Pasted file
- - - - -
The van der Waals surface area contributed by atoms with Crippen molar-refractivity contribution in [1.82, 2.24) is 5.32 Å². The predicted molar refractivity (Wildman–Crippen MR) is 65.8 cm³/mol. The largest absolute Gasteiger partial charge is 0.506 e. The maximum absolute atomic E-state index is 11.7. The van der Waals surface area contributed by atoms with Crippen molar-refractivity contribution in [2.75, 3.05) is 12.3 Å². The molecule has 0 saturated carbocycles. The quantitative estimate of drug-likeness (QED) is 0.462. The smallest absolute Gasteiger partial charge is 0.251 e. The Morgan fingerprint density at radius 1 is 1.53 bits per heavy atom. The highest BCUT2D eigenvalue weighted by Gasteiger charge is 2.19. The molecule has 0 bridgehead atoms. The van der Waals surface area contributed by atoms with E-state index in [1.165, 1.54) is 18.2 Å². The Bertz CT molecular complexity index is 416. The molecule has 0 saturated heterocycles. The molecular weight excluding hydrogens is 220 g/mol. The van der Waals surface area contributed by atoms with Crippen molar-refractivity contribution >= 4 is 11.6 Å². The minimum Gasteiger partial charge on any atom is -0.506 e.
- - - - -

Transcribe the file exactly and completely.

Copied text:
The van der Waals surface area contributed by atoms with Crippen molar-refractivity contribution in [1.82, 2.24) is 5.32 Å². The predicted molar refractivity (Wildman–Crippen MR) is 65.8 cm³/mol. The largest absolute Gasteiger partial charge is 0.506 e. The maximum absolute atomic E-state index is 11.7. The van der Waals surface area contributed by atoms with Crippen molar-refractivity contribution in [2.75, 3.05) is 12.3 Å². The molecule has 0 saturated carbocycles. The quantitative estimate of drug-likeness (QED) is 0.462. The smallest absolute Gasteiger partial charge is 0.251 e. The Morgan fingerprint density at radius 1 is 1.53 bits per heavy atom. The highest BCUT2D eigenvalue weighted by Gasteiger charge is 2.19. The molecule has 0 bridgehead atoms. The van der Waals surface area contributed by atoms with E-state index in [1.165, 1.54) is 18.2 Å². The Bertz CT molecular complexity index is 416. The molecule has 0 saturated heterocycles. The molecular weight excluding hydrogens is 220 g/mol. The van der Waals surface area contributed by atoms with Crippen molar-refractivity contribution >= 4 is 11.6 Å². The minimum Gasteiger partial charge on any atom is -0.506 e.